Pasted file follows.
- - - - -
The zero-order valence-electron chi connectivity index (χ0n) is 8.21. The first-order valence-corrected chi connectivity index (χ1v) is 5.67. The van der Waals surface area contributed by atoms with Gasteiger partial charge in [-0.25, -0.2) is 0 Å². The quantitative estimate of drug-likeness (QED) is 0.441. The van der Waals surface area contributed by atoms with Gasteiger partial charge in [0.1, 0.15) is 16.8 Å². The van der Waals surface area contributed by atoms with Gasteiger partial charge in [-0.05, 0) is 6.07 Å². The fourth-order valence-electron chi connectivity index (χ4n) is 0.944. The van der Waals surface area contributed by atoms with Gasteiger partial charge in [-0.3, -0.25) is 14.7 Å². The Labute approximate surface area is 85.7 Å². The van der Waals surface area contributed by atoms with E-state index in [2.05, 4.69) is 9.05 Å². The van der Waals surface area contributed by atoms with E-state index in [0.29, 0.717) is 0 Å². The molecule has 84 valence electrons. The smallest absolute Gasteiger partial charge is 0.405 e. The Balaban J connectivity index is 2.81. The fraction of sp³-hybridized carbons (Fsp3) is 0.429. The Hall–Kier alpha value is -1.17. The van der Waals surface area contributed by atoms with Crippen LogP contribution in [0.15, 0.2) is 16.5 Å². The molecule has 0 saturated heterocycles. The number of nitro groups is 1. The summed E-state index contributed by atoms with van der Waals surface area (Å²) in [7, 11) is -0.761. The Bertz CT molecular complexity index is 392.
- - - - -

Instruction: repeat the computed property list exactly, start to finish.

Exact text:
The zero-order valence-electron chi connectivity index (χ0n) is 8.21. The first-order valence-corrected chi connectivity index (χ1v) is 5.67. The van der Waals surface area contributed by atoms with Gasteiger partial charge in [-0.25, -0.2) is 0 Å². The quantitative estimate of drug-likeness (QED) is 0.441. The van der Waals surface area contributed by atoms with Gasteiger partial charge in [0.1, 0.15) is 16.8 Å². The van der Waals surface area contributed by atoms with Gasteiger partial charge in [-0.05, 0) is 6.07 Å². The fourth-order valence-electron chi connectivity index (χ4n) is 0.944. The van der Waals surface area contributed by atoms with Gasteiger partial charge in [-0.3, -0.25) is 14.7 Å². The Labute approximate surface area is 85.7 Å². The van der Waals surface area contributed by atoms with E-state index in [2.05, 4.69) is 9.05 Å². The van der Waals surface area contributed by atoms with E-state index in [0.29, 0.717) is 0 Å². The molecule has 84 valence electrons. The smallest absolute Gasteiger partial charge is 0.405 e. The Balaban J connectivity index is 2.81. The fraction of sp³-hybridized carbons (Fsp3) is 0.429. The Hall–Kier alpha value is -1.17. The van der Waals surface area contributed by atoms with Crippen LogP contribution in [0.15, 0.2) is 16.5 Å². The molecule has 0 saturated heterocycles. The number of nitro groups is 1. The summed E-state index contributed by atoms with van der Waals surface area (Å²) in [7, 11) is -0.761. The Bertz CT molecular complexity index is 392.